Sex Is Not Sexy

But then I stir from this fantasy long enough to look around and tame my wild expectations. I look at those elderly couples who have weathered 50+ years together and are anything but sexy. Yet there is something that keeps them together all those years. There is something deeper and more attractive that draws him to her and vice versa for all those decades. In their essence, ‘sexiness’ and pornography depend on novelty. There are always new people and new bodies and new, flashy ways to turn someone on. Intimacy, however, is the opposite. It depends on getting to know the same person over a long time.

I remember something an older mentor told me a few years ago that has stuck with me, which I turned into a poem (read the full thing here):

he said,
sure sex is great
and a good body is exciting at first,
but eventually,
it’s just good to be naked,
it’s nice to be naked with the same old person.

Of course, this nudity runs far deeper than a physical lack of clothes. It’s a raw, performance-less sort of nakedness. Unlike Adam and Eve who realized they were naked and ran and hid, this sort of intimacy reveals itself to another in a beautiful and unabashed way.

Real sex is not a one-and-done sort of event, but an ongoing, dare I say, boring and mundane practice between a husband and wife. If we single people go into marriage expecting a cinematic (read: pornographic) experience every time we come to the marital bed with our beloved, we will be sorely disappointed. This is why thousands of married men and women still struggle with pornography after the wedding night. Because sex is not a cure-all for all of our desires and fantasies. No one person can satisfy all of our deep longings, as they have been programmed by media and magazine covers.

No, real sex is not sexy. It is intimate and long-suffering. It is selfless and other-focused in nature. It is not the object of marriage, but a reflection of the intimacy which should already exist between the two spouses.

Think of the purpose of sex like communion: At the table, we take into ourselves the bread and wine; the body and the blood of Jesus Christ. It is a physical representation of a spiritual reality. It is a shadow that points to something beyond itself. The bread and wine are not special in and of themselves, but they are important because of what they point to.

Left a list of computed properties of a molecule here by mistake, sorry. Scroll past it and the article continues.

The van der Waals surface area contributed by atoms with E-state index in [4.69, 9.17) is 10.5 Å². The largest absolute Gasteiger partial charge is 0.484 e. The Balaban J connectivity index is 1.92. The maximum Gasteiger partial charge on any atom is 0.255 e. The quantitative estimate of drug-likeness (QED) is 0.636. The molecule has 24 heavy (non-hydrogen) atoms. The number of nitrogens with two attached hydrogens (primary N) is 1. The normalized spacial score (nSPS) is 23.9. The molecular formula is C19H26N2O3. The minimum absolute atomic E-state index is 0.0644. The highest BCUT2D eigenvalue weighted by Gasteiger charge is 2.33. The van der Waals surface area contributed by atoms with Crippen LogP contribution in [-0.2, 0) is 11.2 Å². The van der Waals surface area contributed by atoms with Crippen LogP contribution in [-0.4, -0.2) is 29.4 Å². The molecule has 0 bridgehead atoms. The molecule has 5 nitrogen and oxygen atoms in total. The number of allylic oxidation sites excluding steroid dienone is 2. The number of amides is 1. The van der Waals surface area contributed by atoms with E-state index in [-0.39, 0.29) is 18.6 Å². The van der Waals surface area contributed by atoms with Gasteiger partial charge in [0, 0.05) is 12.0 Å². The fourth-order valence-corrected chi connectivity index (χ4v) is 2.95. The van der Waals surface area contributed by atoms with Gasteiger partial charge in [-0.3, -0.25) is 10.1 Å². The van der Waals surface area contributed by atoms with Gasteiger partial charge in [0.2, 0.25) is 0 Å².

Sex, similarly, is the physical coming together of two people who have already united themselves to the other socially, financially, emotionally and spiritually.

It’s a visible symbol of an invisible reality.

Nowhere are we promised that the sex itself will satisfy us. In fact, if we expect sex alone to fulfill us without the fullness of the relationship being present, it will be hollow and lifeless and we will walk away empty. But when sex follows all the other areas of an intimate relationship, consummated in marriage (the covenant is the consummation), it is life giving and fruitful (literally).

And when we think of the purpose of sex that way, we must remember: Sex is not sexy.

It is real and it is ongoing. It happens amidst the vacuuming and the errands. It is not always made-up and gorgeous, and occasionally gets sick and vomits. The question is, are we going to commit to this person who will have very un-sexy days (increasingly so as the years roll on), or are we going to keep holding out for some sexy fantasy which will never materialize?

This year, I want to attempt to unprogram my mind from what our culture has taught us is “sexy” and reclaim a more holistic and realistic ideal of sex. I want to return it to its proper place in my mind, undoing years of being formed in the image of our pornified culture, and embracing a view which is sustainable, healthy and quite frankly, un-sexy.

So are you with me about the purpose of sex? Are you ready to help reform our culture in favor of real sex rather than the plastic version we are bombarded with daily? It won’t be easy (or pretty) and will take a lot of rewiring our brains to think according to reality rather than Insta-glamour. Let’s be people with eyes who can see truly and not be deceived by what media tells us is ‘sexy.’

This article about the purpose of sex originally appeared here.

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Ethan Renoe has published 7 books, been on 6 continents, done 5 one-armed pull-ups, and gone to 4 universities. He has not fallen in love, but he did fall out of a tree in front of a cute girl one time. Not only is he scuba certified, but he also knows how to dance. He is a graduate of Moody Bible Institute and is currently attending Denver Seminary. Read him weekly at ethanrenoe.com.